Louisiana’s higher education woes are prominently displayed in a soon-to-be aired episode of HBO’s documentary series “Vice.”

“Student Debt” by “Vice” airs on HBO on Friday at 11 p.m. and features interviews with Gov. John Bel Edwards and LSU President F. King Alexander in the 15-minute segment.

Louisiana public universities were spotlighted because the state has cut more public funding to its universities and colleges than any other state in recent years.

The documentary makes a connection between disinvestment and increasing student loan debt; however, it fails to note that Louisiana has among the lowest student debt rates in the country.

“We’ve been disinvesting in higher ed at a very, very rapid rate,” Alexander is seen saying in an interview while walking through LSU’s quad.

He said in 2008, the school budget was 70 percent state dollars and 30 percent student tuition, but he said today the model has drastically flipped and state funds account only for about 20 percent of their budget.

At the same time, the cost of tuition has increased for students.

“Tuition has gone up significantly,” he said. “We’re quietly privatizing public higher education.”

Last year, a year of tuition at LSU cost about $7,600 for a full-time student. Tuition has doubled at LSU in the past eight years.

The reporter also interviewed Edwards, pointing out that on the campaign trail, he advocated for restoring funds to higher education but is now proposing a budget that includes additional cuts.

Edwards stressed that the state is enduring catastrophic revenue shortages and is attempting to fill a $600 million budget gap.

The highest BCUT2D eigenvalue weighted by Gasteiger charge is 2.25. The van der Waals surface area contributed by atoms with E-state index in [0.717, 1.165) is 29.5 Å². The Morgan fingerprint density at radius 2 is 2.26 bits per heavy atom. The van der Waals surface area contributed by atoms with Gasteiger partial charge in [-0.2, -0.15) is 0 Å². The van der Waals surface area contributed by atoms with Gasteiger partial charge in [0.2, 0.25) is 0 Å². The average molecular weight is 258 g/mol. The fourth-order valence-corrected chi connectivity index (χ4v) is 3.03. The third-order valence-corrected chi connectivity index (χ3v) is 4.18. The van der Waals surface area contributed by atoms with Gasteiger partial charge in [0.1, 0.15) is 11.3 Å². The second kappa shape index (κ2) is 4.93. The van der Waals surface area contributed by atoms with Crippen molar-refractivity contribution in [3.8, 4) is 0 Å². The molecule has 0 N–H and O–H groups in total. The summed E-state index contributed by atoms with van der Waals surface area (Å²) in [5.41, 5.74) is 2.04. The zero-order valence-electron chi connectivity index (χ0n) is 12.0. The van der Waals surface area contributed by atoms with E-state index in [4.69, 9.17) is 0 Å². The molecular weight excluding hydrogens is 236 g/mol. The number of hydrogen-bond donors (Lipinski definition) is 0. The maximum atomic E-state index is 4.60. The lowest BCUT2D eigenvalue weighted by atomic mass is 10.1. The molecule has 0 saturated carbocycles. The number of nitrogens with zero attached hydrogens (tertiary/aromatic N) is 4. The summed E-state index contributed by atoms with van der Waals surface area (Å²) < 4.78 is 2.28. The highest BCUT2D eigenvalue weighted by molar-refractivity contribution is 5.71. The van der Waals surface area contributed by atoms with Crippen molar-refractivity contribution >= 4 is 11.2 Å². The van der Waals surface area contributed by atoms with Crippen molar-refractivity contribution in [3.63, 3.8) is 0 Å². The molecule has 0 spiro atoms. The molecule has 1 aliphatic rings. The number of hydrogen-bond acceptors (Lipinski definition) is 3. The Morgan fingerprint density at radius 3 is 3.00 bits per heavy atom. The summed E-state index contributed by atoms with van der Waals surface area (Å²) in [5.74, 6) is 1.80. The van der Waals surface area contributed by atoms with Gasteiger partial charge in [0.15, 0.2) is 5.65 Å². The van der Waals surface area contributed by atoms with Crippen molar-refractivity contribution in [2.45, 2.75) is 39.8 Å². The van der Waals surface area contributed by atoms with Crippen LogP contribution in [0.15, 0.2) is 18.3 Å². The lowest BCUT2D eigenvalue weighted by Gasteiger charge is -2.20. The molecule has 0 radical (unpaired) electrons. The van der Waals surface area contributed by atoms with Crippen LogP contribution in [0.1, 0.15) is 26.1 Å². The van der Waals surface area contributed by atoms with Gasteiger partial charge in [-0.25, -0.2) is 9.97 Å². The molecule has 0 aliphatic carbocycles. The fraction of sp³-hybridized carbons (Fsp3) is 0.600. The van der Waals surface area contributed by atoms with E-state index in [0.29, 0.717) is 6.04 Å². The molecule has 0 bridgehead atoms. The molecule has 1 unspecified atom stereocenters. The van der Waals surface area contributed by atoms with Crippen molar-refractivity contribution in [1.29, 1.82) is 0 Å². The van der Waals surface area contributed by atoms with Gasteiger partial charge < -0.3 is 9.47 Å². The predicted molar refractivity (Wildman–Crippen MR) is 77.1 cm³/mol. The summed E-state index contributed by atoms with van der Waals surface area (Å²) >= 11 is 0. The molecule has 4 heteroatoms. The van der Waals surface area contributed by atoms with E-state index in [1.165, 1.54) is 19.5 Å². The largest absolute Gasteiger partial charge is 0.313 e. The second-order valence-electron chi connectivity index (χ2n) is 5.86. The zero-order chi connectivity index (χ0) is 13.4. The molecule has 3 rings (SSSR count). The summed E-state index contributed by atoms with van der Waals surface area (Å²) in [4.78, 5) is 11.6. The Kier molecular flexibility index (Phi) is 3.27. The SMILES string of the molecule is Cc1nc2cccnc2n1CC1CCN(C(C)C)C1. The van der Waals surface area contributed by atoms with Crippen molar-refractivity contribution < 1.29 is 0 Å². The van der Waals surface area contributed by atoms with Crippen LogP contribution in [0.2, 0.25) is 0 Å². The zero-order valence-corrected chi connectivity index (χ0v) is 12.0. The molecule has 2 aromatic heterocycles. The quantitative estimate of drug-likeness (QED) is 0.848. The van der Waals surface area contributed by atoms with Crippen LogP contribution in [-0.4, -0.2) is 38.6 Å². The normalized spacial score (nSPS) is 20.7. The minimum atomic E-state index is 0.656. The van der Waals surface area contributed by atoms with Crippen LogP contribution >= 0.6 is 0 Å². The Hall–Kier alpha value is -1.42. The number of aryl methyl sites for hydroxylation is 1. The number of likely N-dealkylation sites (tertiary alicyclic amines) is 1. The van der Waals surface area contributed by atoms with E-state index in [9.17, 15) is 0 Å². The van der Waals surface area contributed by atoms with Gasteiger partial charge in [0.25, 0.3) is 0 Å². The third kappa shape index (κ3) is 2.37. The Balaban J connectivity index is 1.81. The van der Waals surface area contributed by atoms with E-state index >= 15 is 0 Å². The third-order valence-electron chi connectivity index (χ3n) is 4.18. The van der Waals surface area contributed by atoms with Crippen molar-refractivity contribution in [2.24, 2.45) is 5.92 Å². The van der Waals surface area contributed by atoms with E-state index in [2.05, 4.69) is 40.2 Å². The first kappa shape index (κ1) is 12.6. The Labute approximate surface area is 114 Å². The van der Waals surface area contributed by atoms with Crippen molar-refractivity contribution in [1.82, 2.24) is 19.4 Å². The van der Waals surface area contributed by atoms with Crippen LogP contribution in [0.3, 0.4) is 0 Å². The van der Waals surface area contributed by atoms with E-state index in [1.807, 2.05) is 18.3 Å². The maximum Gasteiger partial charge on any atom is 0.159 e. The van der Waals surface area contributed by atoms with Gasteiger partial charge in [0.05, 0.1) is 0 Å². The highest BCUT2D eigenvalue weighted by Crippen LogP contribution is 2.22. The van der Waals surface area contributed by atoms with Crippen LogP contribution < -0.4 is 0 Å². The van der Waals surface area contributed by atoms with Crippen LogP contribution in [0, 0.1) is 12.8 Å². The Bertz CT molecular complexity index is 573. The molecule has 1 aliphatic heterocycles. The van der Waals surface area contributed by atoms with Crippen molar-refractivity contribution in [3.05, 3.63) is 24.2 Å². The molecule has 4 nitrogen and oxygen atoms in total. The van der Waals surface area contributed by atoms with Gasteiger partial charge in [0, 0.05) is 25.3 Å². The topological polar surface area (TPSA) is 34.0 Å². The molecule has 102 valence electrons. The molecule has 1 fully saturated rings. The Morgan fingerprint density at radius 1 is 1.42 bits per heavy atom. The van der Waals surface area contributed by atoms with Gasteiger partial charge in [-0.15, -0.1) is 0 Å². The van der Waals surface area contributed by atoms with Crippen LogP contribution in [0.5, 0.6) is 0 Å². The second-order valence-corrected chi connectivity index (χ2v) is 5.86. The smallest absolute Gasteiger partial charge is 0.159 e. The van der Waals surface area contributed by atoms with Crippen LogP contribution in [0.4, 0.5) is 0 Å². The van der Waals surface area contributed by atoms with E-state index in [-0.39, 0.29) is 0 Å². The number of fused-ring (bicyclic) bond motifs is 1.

“I have a constitutional obligation to deliver a balanced budget, and the cuts have to come from somewhere,” Edwards told the interviewer. “So the cuts are coming at the expense of higher education and also at the expense of students’ (tuition dollars) in order to keep those universities afloat.”

The latest round of cuts to higher education for the 2016-17 school year won’t be clear until Thursday when the Legislature finishes up with the special session.

The documentary focuses on student debt and includes interviews from struggling students who have taken out loans to cover the soaring cost of higher education.

Louisiana enjoys low student debt burden, in part, because the state still has among the lowest tuitions in the country for public universities and also because of the Taylor Opportunity Program for Students, which has traditionally offered free tuition to instate students who earn midlevel academic benchmarks.

The second part of the documentary is a feature on fecal transplants, a medical procedure that treats digestive issues by inserting other people’s stool into their digestive systems.

Follow Rebekah Allen on Twitter, @rebekahallen.